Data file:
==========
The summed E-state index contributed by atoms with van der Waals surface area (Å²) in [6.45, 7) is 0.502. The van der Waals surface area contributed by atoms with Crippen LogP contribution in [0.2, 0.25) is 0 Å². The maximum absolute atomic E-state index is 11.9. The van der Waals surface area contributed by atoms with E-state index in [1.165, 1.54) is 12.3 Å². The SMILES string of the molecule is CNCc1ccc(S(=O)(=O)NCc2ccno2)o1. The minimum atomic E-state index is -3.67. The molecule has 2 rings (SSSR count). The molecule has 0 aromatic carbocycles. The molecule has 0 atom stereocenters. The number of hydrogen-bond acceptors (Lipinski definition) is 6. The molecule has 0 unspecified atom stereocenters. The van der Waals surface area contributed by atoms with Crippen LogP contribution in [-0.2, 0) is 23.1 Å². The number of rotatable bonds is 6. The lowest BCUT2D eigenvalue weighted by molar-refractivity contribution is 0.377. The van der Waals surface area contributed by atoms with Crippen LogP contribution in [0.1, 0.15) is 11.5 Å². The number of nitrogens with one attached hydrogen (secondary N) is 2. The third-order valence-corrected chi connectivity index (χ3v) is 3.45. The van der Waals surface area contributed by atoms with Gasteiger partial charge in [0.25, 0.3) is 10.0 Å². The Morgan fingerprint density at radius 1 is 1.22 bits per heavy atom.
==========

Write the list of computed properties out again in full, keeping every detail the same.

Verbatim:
The summed E-state index contributed by atoms with van der Waals surface area (Å²) in [6.45, 7) is 0.502. The van der Waals surface area contributed by atoms with Crippen LogP contribution in [0.2, 0.25) is 0 Å². The maximum absolute atomic E-state index is 11.9. The van der Waals surface area contributed by atoms with E-state index in [1.165, 1.54) is 12.3 Å². The SMILES string of the molecule is CNCc1ccc(S(=O)(=O)NCc2ccno2)o1. The minimum atomic E-state index is -3.67. The molecule has 2 rings (SSSR count). The molecule has 0 aromatic carbocycles. The molecule has 0 atom stereocenters. The number of hydrogen-bond acceptors (Lipinski definition) is 6. The molecule has 0 unspecified atom stereocenters. The van der Waals surface area contributed by atoms with Crippen LogP contribution in [-0.2, 0) is 23.1 Å². The number of rotatable bonds is 6. The lowest BCUT2D eigenvalue weighted by molar-refractivity contribution is 0.377. The van der Waals surface area contributed by atoms with Crippen LogP contribution in [0.1, 0.15) is 11.5 Å². The number of nitrogens with one attached hydrogen (secondary N) is 2. The third-order valence-corrected chi connectivity index (χ3v) is 3.45. The van der Waals surface area contributed by atoms with Gasteiger partial charge in [0.25, 0.3) is 10.0 Å². The Morgan fingerprint density at radius 1 is 1.22 bits per heavy atom.